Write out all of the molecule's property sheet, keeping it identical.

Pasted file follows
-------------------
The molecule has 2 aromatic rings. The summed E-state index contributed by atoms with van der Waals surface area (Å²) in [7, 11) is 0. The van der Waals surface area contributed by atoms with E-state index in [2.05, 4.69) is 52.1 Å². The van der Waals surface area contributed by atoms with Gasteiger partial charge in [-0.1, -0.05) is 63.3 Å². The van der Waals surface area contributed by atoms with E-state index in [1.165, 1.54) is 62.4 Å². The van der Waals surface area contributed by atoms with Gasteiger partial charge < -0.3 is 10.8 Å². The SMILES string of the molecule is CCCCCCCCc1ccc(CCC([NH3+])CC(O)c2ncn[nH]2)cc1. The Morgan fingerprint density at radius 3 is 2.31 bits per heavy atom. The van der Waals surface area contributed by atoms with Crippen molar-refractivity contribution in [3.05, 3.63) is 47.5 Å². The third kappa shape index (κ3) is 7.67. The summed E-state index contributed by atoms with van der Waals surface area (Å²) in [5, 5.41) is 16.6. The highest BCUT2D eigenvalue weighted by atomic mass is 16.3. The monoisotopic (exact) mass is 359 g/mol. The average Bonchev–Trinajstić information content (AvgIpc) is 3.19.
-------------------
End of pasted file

The molecule has 2 aromatic rings. The summed E-state index contributed by atoms with van der Waals surface area (Å²) in [7, 11) is 0. The van der Waals surface area contributed by atoms with E-state index in [2.05, 4.69) is 52.1 Å². The van der Waals surface area contributed by atoms with Gasteiger partial charge in [-0.1, -0.05) is 63.3 Å². The van der Waals surface area contributed by atoms with E-state index in [1.165, 1.54) is 62.4 Å². The van der Waals surface area contributed by atoms with Gasteiger partial charge < -0.3 is 10.8 Å². The SMILES string of the molecule is CCCCCCCCc1ccc(CCC([NH3+])CC(O)c2ncn[nH]2)cc1. The Morgan fingerprint density at radius 3 is 2.31 bits per heavy atom. The van der Waals surface area contributed by atoms with Crippen molar-refractivity contribution in [3.05, 3.63) is 47.5 Å². The third kappa shape index (κ3) is 7.67. The summed E-state index contributed by atoms with van der Waals surface area (Å²) in [5, 5.41) is 16.6. The highest BCUT2D eigenvalue weighted by atomic mass is 16.3. The monoisotopic (exact) mass is 359 g/mol. The average Bonchev–Trinajstić information content (AvgIpc) is 3.19.